Tag Archive for critical infrastructure

Cyber defense by semantics: hacks are now called “computer glitches”

The New York Stock Exchange is down and United Airlines is not flying for half a day. Naturally, everyone’s wondering, What’s going on? The public wants an explanation from the FBI and the affected institutions, and fast.
The response is quite astounding.
Voila! Cyber security problem solved: from now on all hacks are to be called “computer glitches.” United and the NYSE computer network outages are only the latest glaring examples of a classic bureaucratic solution to the problem – defense by semantics.
This “expert” explanation means two things: a) it’s a fairytale designed for little children and big fools; and b) the “cyber security experts” of the affected entities and the FBI probably have no clue as to what happened. That’s a very good indication of an expertly executed cyber attack – the effect is obvious but the attack has not even been detected — and forget figuring out that “the Chinese” or the “the Russians” did it. Because it is really unfathomable to imagine that programmers working on critical programs like these found “glitches.” Such programs are written and implemented by highly qualified programmers and software engineers and are tested numerous times under all imaginable circumstances. Furthermore, they’ve been running for quite some time with no “glitches” detected, and all those systems have built-in redundancies precisely in case of a “glitch.”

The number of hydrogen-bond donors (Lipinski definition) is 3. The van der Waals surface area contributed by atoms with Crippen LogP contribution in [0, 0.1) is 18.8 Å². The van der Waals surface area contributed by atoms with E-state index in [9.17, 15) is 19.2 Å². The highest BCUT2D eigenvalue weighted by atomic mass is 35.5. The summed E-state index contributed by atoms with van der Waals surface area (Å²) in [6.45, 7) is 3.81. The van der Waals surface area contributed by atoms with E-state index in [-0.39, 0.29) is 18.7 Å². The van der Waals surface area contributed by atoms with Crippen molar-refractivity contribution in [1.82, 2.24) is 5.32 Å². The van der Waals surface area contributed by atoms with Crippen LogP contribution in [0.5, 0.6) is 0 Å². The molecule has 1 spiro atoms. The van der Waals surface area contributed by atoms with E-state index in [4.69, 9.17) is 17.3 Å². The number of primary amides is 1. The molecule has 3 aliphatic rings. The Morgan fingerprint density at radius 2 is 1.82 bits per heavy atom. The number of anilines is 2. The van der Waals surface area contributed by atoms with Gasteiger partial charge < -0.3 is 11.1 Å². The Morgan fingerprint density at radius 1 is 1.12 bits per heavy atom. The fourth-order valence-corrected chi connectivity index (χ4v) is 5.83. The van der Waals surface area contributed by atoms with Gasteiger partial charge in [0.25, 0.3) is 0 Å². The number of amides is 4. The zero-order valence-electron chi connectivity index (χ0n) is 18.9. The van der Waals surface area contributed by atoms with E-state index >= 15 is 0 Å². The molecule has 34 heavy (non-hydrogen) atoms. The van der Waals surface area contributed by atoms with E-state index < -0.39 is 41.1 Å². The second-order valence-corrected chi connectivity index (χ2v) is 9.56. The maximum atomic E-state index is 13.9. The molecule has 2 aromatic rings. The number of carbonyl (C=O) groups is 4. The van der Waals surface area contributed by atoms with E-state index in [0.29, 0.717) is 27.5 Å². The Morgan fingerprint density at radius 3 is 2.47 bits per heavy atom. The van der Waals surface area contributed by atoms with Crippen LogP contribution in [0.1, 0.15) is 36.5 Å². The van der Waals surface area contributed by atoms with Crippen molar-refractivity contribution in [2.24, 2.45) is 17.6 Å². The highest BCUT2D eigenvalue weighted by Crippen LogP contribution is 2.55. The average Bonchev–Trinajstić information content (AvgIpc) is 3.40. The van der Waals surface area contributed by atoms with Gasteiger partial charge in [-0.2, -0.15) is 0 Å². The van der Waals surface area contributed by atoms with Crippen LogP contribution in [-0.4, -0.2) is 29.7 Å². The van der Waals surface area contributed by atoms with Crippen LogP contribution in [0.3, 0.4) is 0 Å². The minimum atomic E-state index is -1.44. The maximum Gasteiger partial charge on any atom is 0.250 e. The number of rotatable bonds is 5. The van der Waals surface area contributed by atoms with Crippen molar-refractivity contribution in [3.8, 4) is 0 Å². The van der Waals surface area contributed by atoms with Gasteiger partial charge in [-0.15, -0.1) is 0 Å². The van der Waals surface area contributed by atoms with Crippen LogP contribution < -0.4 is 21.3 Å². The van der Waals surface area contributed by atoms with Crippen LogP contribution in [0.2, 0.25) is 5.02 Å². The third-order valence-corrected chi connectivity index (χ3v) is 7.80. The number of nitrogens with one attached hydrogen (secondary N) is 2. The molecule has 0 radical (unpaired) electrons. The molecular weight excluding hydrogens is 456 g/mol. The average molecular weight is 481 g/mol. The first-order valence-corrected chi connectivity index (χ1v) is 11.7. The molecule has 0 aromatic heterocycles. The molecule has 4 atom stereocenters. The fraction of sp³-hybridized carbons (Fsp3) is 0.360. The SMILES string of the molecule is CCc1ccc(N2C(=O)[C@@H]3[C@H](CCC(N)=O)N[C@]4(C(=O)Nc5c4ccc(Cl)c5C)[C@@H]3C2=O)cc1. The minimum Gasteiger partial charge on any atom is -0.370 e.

The “glitch” explanation is very convenient for those who failed to provide cybersecurity of this country.
All these events are a clear indication of our massive cyber security failure. This failure was inevitable. On the one hand in the last quarter century widely known cyber attack technology has advanced dramatically, and is becoming increasingly widespread. What a while ago only a few government agencies in the world could do can now be done by a lot of people, often by mere script kiddies, and certainly by our sworn enemies who aren’t restricted in what they can attack—the more damage the better. On the other hand, our cyber security has not advanced at all for the same quarter of a century. This is the inconvenient truth, despite of all the marketing and politically soothing statements from the entrenched cybersecurity establishment.
It is really sad that people responsible and paid for providing our cyber security are getting away with this cyber defense by semantics. No doubt the next step is to make the term “hacking” politically incorrect and make everyone use “computer glitch” instead. When that fairy tale runs out, they’ll think of another term. That’s assuming our computers are still functioning.

Power grid: when cyber lines cross

We have very little time to cure our stone age cyber defensive technology.
The CNN story citing testimony by Admiral Michael Rogers, head of U.S. Cyber Command, to a House Select Intelligence Committee November 20 sounded like shocking news. He stated that China can take down our power grid. http://www.cnn.com/2014/11/20/politics/nsa-china-power-grid/index.html